One of the most basic truths controlling Christian apologetics is this: argument alone cannot produce belief. None of the “many solid arguments for the authority of Scripture … are of much use if someone doesn’t want to be convinced.”[19]Those convinced against their will are of the same opinion still. So the Bible is not a book to be judged, but the gift of divine truth to be gladly received. We learn from its teaching, agree with its reproofs, obey its correction, and submit to its training. Being supernatural we expect it to make us “complete, equipped for every good work” (2 Tim. 3:16–17) in Christ. And we should introduce it to others in that same way.

Read the previous posts in this series here.

William Boekestein is pastor of Immanuel Fellowship Church in Kalamazoo, Michigan.

Related Links

Podcast: "Reforming Apologetics"

"Nature and Apologetics" by Arthur Hunt

"Covenantal Apologetics," review by Stephen Myers

"Reforming Apologetics," review by Ryan McGraw

Defending the Faith by Gabriel Fluhrer

C.S. Lewis: Apologetics for a Postmodern World by Andrew Hoffecker 


[1] Cited in Stroble, The Case for Faith, 11.

[2] Second Helvetic Confession, 2.4.

[3] The Belgic Confession of Faith, 3.

[4] Van Til, Defense, 106.

[5] Warfield, cited in Van Til, Defense, 107.

[6] Van Til, Defense, 107.

[7] Pratt, Every Thought Captive, 4. Emphasis added.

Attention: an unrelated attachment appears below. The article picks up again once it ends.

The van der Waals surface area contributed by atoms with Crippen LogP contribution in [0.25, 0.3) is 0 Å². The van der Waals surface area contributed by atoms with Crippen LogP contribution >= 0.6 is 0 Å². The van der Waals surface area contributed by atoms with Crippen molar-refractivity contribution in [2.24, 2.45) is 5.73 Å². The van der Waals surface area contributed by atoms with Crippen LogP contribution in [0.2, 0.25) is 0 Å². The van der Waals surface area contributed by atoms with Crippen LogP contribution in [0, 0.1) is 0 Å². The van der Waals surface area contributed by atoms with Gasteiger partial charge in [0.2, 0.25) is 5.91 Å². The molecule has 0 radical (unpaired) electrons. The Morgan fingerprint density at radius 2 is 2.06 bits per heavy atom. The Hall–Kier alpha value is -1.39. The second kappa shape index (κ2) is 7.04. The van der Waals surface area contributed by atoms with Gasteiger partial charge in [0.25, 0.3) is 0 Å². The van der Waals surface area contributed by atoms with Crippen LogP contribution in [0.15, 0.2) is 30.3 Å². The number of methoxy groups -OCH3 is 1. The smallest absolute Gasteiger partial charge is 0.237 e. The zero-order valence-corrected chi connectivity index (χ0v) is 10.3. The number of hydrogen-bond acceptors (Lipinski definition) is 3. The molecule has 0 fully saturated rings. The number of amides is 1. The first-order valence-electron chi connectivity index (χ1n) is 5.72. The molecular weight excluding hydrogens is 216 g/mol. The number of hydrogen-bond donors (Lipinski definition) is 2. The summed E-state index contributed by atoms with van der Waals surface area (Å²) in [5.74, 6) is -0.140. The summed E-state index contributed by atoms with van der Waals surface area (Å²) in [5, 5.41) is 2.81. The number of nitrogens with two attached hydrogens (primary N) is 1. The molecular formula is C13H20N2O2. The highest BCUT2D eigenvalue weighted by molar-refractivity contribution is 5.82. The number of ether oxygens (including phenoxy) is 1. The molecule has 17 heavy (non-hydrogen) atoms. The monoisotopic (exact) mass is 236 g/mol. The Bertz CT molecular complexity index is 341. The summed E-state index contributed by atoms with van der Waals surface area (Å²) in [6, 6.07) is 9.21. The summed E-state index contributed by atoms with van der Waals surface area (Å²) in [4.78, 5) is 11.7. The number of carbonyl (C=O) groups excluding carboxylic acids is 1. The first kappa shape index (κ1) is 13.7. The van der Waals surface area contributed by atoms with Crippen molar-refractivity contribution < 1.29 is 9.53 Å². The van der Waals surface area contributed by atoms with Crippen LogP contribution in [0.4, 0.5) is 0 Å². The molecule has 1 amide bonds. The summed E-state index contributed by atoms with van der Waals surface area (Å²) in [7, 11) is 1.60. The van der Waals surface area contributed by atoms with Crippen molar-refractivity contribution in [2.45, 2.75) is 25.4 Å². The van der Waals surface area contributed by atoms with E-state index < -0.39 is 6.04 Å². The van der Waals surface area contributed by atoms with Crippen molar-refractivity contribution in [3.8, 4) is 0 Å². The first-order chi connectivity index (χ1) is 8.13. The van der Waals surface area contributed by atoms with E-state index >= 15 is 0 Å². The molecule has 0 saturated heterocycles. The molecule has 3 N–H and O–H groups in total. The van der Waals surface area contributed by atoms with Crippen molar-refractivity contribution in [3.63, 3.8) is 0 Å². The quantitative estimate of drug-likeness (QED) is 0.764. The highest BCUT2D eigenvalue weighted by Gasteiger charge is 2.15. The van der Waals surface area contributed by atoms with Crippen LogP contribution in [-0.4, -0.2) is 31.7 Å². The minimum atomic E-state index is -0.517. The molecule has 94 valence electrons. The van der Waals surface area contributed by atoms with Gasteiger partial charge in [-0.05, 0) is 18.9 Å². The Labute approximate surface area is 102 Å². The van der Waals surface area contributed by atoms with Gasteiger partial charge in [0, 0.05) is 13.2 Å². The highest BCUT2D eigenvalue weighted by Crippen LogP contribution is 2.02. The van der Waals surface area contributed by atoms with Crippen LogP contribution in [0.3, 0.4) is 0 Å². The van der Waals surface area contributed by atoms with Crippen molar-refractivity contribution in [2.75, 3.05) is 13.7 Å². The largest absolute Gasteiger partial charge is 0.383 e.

[8] Westminster Larger Catechism, Q/A 4; cf. Westminster Confession of Faith, 1.5.

[9] Compare Isaiah 49:8, 9; 61:1, 2 with Luke 4:17–21, and 7:18–23.

[10] Belgic Confession of Faith, 5.

[11] Westminster Larger Catechism, Q/A 4; cf. Westminster Confession of Faith 1.5.

[12] Westminster Larger Catechism, Q/A 4.

[13] The Belgic Confession of Faith, 5.

[14] Peter Y. De Jong, The Church’s Witness to the World, vol. 1 (Pella, IA.: Pella Publishing, 1960), 113.

[15] Belgic Confession of Faith, 5.

[16] Cited in Joe Coffey, Smooth Stones, 42.

[17] Cited in Joe Coffey, Smooth Stones, 42.

[18] Most numerical discrepancies (compare 1 Chron. 21:5 with 2 Sam. 24:9 or 2 Chron. 36:9 with 2 Kings 24:8), and apparent theological contradictions (compare Rom. 3:28 with James 2:24) are easily reconciled.

[19] John F. MacArthur, Jr., Why Believe the Bible: The Reliability of God’s Word and its Power to Transform Your Life (Glendale, CA.: Regal Books, 1980), 23.